Thomas Malthus

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Related to Robert Malthus: Adam Smith, Karl Marx, Malthusian
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Noun1.Thomas Malthus - an English economist who argued that increases in population would outgrow increases in the means of subsistence (1766-1834)Thomas Malthus - an English economist who argued that increases in population would outgrow increases in the means of subsistence (1766-1834)
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References in periodicals archive ?
Thomas Robert Malthus postulated a theory in 1890s that can help Pakistan out of its present multifaceted crises that is mainly linked to population in some way or the other.
Later, the reasons which have led Thomas Robert Malthus investigate a problem quite sensible for those periods were those reasons to conduct a research on the progress of the society in which he lived.
| 1766: Thomas Robert Malthus, economist and author of An Essay On The Principles Of Population (1798), was born.
Thomas Robert Malthus, David Ricardo, James Mill, John Stuart Mill, and other liberals, radicals, and reformers had a hand in conceptual transformations that culminated in the advent of neoclassical economics.
In the wake of the French Revolution, Thomas Robert Malthus's notion of population linked liberalism to a sense of economic necessity that stands counter to political promises of equality.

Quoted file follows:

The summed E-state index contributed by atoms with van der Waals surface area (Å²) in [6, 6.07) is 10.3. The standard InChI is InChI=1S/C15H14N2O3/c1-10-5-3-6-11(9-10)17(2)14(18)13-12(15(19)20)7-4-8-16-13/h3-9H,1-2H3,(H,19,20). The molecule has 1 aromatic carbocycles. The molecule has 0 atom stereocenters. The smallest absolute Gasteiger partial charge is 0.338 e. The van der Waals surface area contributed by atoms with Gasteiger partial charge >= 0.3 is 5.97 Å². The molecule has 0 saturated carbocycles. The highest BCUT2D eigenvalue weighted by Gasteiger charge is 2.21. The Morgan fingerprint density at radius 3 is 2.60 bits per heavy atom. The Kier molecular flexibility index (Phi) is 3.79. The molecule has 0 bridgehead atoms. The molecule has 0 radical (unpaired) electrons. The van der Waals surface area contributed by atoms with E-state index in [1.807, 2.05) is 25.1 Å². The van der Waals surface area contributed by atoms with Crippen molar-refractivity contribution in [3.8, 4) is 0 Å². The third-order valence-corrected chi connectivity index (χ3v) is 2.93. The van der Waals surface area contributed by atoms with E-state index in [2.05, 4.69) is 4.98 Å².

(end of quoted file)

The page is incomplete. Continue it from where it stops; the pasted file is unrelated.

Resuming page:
It was received with great acclaim not only by the public but also by economists such as Jean-Baptiste Say, David Ricardo and Thomas Robert Malthus. Yet, Alfred Marshall later claimed that she presented economic principles 'without the conditions required to make them true' (Henderson 1995, 43).
In examining the complex history between humans, food, and famine, Bourne brings population alarmist Thomas Robert Malthus out of popular exile.
Such complexities and ideas were recorded in fiction, novels, short stories, poems, essays, memoirs, and parliamentary speeches, in works by canonical writers such as Kipling, and in the writings of philosophers such as Edmund Burke along with that of his successors--Richard Wellesley, Thomas Robert Malthus, and Thomas Babington Macaulay.
Another guy, who was clearly not a marcher, approached to contend that the 19th-century doomsayer Robert Malthus had been proven wrong.
According to James, Martineau's early Unitarianism accounts for her difference from Thomas Robert Malthus in her "optimistic belief in human progress," a view that reappears in the chapters of part 3 (75).